• 29. culture and not utility, at higher spirituality and more intensereverence for law, rather than at the increased facilities oflocomotion and the cheap production of common things about whichour modern scientific school ceases not to boast. And lastly, andperhaps chiefly, we must remember that the plague spot of allGreek states, as one of their own writers has called it, was theterrible insecurity to life and property which resulted from thefactions and revolutions which ceased not to trouble Greece at alltimes, raising a spirit of fanaticism such as religion raised inthe middle ages of Europe.These considerations, then, will enable us to understand first howit was that, radical and unscrupulous reformers as the Greekpolitical theorists were, yet, their end once attained, no modernconservatives raised such outcry against the slightest innovation.Even acknowledged improvements in such things as the games ofchildren or the modes of music were regarded by them with feelingsof extreme apprehension as the herald of the DRAPEAU ROUGE ofreform. And secondly, it will show us how it was that Polybiusfound his ideal in the commonwealth of Rome, and Aristotle, likeMr. Bright, in the middle classes. Polybius, however, is notcontent merely with pointing out his ideal state, but enters atconsiderable length into the question of those general laws whoseconsideration forms the chief essential of the philosophy ofhistory.He starts by accepting the general principle that all things arefated to decay (which I noticed in the case of Plato), and that asiron produces rust and as wood breeds the animals that destroy it,so every state has in it the seeds of its own corruption. He isnot, however, content to rest there, but proceeds to deal with themore immediate causes of revolutions, which he says are twofold innature, either external or internal. Now, the former, depending asthey do on the synchronous conjunction of other events outside thesphere of scientific estimation, are from their very characterincalculable; but the latter, though assuming many forms, alwaysresult from the over-great preponderance of any single element tothe detriment of the others, the rational law lying at the base ofall varieties of political changes being that stability can resultonly from the statical equilibrium produced by the counteraction ofopposing parts, since the more simple a constitution is the more itis insecure. Plato had pointed out before how the extreme libertyof a democracy always resulted in despotism, but Polybius analysesthe law and shows the scientific principles on which it rests.The doctrine of the instability of pure constitutions forms animportant era in the philosophy of history. Its specialapplicability to the politics of our own day has been illustratedin the rise of the great Napoleon, when the French state had lostthose divisions of caste and prejudice, of landed aristocracy andmoneyed interest, institutions in which the vulgar see onlybarriers to Liberty but which are indeed the only possible defencesagainst the coming of that periodic Sirius of politics, the [Greektext which cannot be reproduced].There is a principle which Tocqueville never wearies of explaining,and which has been subsumed by Mr. Herbert Spencer under that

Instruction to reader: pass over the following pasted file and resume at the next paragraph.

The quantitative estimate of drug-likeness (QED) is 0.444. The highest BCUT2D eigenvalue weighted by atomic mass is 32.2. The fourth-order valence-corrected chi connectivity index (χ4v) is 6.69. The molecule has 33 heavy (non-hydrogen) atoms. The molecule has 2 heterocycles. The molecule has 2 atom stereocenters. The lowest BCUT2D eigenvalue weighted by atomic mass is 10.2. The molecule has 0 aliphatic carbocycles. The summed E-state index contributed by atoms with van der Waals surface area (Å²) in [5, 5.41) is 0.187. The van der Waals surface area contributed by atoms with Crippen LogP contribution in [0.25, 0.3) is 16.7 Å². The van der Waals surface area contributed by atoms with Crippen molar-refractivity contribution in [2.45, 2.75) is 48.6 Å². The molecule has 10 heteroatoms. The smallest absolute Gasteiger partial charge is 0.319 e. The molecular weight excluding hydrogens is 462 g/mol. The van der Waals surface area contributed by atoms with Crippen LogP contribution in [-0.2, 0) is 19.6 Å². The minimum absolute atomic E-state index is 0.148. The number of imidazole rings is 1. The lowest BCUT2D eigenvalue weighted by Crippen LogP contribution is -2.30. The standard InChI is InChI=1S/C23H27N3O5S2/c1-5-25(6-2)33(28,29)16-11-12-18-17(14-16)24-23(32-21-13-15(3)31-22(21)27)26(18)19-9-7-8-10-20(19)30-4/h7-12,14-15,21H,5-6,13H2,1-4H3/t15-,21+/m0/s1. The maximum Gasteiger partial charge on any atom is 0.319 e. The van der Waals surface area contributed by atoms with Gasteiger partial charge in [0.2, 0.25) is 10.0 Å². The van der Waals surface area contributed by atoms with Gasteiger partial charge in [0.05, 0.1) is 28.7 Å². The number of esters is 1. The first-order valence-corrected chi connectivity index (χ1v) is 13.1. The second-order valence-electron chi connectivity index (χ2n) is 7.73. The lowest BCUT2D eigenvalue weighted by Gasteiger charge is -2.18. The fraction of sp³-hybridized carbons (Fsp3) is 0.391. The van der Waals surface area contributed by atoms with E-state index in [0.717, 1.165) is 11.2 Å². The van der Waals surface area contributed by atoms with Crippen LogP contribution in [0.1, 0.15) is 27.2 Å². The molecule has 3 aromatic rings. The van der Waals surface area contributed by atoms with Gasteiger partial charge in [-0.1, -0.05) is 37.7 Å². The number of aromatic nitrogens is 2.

• 30. general law common to all organic bodies which we call theInstability of the Homogeneous. The various manifestations of thislaw, as shown in the normal, regular revolutions and evolutions ofthe different forms of government, (8) are expounded with greatclearness by Polybius, who claimed for his theory, in theThucydidean spirit, that it is a [Greek text which cannot bereproduced], not a mere [Greek text which cannot be reproduced],and that a knowledge of it will enable the impartial observer (9)to discover at any time what period of its constitutional evolutionany particular state has already reached and into what form it willbe next differentiated, though possibly the exact time of thechanges may be more or less uncertain. (10)Now in this necessarily incomplete account of the laws of politicalrevolutions as expounded by Polybius enough perhaps has been saidto show what is his true position in the rational development ofthe Idea which I have called the Philosophy of History, becauseit is the unifying of history. Seen darkly as it is through theglass of religion in the pages of Herodotus, more metaphysical thanscientific with Thucydides, Plato strove to seize it by the eagle-flight of speculation, to reach it with the eager grasp of a soulimpatient of those slower and surer inductive methods whichAristotle, in his trenchant criticism of his greater master, showedwere more brilliant than any vague theory, if the test ofbrilliancy is truth.What then is the position of Polybius? Does any new method remainfor him? Polybius was one of those many men who are born too lateto be original. To Thucydides belongs the honour of being thefirst in the history of Greek thought to discern the supreme calmof law and order underlying the fitful storms of life, and Platoand Aristotle each represents a great new principle. To Polybiusbelongs the office - how noble an office he made it his writingsshow - of making more explicit the ideas which were implicit in hispredecessors, of showing that they were of wider applicability andperhaps of deeper meaning than they had seemed before, of examiningwith more minuteness the laws which they had discovered, andfinally of pointing out more clearly than any one had done therange of science and the means it offered for analysing the presentand predicting what was to come. His office thus was to gather upwhat they had left, to give their principles new life by a widerapplication.Polybius ends this great diapason of Greek thought. When thePhilosophy of history appears next, as in Plutarchs tract on WhyGods anger is delayed, the pendulum of thought had swung back towhere it began. His theory was introduced to the Romans under thecultured style of Cicero, and was welcomed by them as thephilosophical panegyric of their state. The last notice of it inLatin literature is in the pages of Tacitus, who alludes to thestable polity formed out of these elements as a constitution easierto commend than to produce and in no case lasting. Yet Polybiushad seen the future with no uncertain eye, and had prophesied therise of the Empire from the unbalanced power of the ochlocracyfifty years and more before there was joy in the Julian householdover the birth of that boy who, born to power as the champion ofthe people, died wearing the purple of a king.